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Searching for a Job…

Getting a job in the United States as an International student can seem overwhelming, terrifying, and impossible all at the same time. As an international student myself, I am right there with you! I have done quite a bit of research on the task of finding a job in the United States and have learned quite a bit about the process and would like to share with you some of what I have learned thus far. Keep in mind, I am not yet employed in the United States as I am still in school, but I am working every day with the goal of receiving a job offer upon graduation next January.

The first advice I can give to all international students is to work hard in school and to get as much experience as you can in your specific field of study. Learn as much as you can and be as successful as possible, you’re going to have to stand out among others academically and with your experience. Connect with your professors, advisors, and individuals in your department. Take on extra projects and do what you can to further yourself in your area of study.

The next piece of advice I can give is to intern, intern, intern. Intern with as many companies as you can. On a student visa, you are eligible to intern at any organization. Yes, it is unfortunate that you cannot earn money this way and can only do so by working on campus, but by interning you will be gaining hands-on experience that will best prepare you for a job. Connect with others and continue to keep in touch with individuals who you have worked with. Be yourself during your internship, work hard, and let your personality shine through.

Knowing the technical aspects of obtaining a visa is crucial. I began making visits to the ISSO department freshman year of my undergraduate degree at Cornell, and continue to make visits to the ISSO department at Boston University. <a href=""&gt;The process is intimidating and difficult to understand at first. The OPT (Optional Practical Training) allows you to work in the United States for 12 months. When you apply, you must pick a starting date of your OPT card. This is often difficult because at this point, you often don’t know whether or not you will have a job, so you have to guess at what will be an appropriate starting date. This date must be within 60 days of your graduation. You have 3 months from your starting date to find a job and begin working, or you will lose your privilege of working on your OPT visa. My advice is to begin the process of applying for an OPT early, if anything goes wrong with the application you’ll want time to deal with it!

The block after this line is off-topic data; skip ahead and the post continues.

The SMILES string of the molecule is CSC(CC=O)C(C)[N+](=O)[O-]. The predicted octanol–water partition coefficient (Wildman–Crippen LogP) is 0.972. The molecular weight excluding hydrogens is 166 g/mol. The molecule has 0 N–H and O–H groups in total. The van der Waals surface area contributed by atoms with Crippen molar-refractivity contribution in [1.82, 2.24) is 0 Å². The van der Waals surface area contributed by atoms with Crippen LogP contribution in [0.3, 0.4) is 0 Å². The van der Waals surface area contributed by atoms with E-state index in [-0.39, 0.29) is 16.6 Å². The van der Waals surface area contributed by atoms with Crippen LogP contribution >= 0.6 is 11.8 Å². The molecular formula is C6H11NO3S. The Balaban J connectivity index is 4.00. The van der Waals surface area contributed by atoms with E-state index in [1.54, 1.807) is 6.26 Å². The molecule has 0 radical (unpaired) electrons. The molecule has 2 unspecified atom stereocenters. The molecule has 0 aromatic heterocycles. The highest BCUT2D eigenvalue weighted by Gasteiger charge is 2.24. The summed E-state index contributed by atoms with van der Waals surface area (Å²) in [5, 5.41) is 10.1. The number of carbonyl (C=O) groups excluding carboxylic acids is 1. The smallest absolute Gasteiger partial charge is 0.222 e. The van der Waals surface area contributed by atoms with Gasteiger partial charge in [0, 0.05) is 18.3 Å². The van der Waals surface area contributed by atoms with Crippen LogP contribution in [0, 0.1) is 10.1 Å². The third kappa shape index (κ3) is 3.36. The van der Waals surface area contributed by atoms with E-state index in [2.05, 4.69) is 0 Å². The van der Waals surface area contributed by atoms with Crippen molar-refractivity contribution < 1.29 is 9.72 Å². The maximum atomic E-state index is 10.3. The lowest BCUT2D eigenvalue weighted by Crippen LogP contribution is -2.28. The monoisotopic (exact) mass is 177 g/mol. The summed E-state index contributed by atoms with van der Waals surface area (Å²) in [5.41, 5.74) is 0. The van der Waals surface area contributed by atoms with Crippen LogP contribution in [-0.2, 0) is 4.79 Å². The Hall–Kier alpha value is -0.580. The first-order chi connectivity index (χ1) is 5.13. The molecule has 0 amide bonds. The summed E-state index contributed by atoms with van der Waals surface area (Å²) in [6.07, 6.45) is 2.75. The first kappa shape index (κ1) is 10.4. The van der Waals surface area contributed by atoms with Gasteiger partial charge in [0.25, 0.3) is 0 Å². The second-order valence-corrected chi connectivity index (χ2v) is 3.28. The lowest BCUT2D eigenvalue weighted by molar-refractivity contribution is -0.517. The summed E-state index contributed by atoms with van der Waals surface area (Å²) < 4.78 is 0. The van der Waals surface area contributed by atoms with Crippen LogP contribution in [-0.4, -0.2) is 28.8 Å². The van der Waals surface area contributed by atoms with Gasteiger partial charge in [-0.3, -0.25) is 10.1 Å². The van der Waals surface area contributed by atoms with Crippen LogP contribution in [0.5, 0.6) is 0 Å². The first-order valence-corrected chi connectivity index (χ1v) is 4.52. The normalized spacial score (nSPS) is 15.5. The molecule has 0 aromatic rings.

Finally, it is important that students remain positive and confident. Don’t give up on getting a job in the United States and hard work does pay off. Enjoy your time at school in the United States, and never forgot about your goal of one day working here. Stay positive and good things will happen. Good luck to all international students!

The International Success Stories seminar was just that – a success. The meeting was prefaced by a recommendation to the book “Power Ties” by Dan Beaudry, which is the International Student’s Guide to Finding a Job in the U.S.

The meeting started out with each person introducing themselves. The student representatives were Michelle He, a 2011 student from China, Tina Yip, a 2012 marketing student from Hong Kong, Ken Yip, a 2010 grad from Canada, and Loredana Pamitile, a 2011 student studying finance and law.

The mediator opened the floor for questions, but because the audience was a little shy she had each student go around the class and introduce themselves. Students from all over the world introduced themselves one by one. It was a very diverse group of people in the room!

The panel then began telling their story. First up was Loredana. She explained that she began her work experience at Boston University washing dishes at the Sheldon Hall Dining Hall. Through hard work, she became a manager at the dining hall and is now interning at NGO. Her advice was to not “just chase after the big companies,

Next up was Ken, who first interned for City Bank and then Retail Bank both in Hong Kong. He told us a story about how during his time with Retail Bank in Hong Kong he had to do a presentation in front of a group of business people. He was kicked out of the meeting midway through his presentation because his presentation was so poor. The point of his story was to never give up and learn from your mistakes. Ken then switched gears and interned in the HR department for UBS in Hong Kong. He then moved to the USA and said the biggest first step you can take in moving to the U.S. is to obtain a social security number. He now works for Sovereign Bank as an analyst and loves his job. He advised the audience to utilize every tool at BU especially its career advisory network website. a href=””&gt;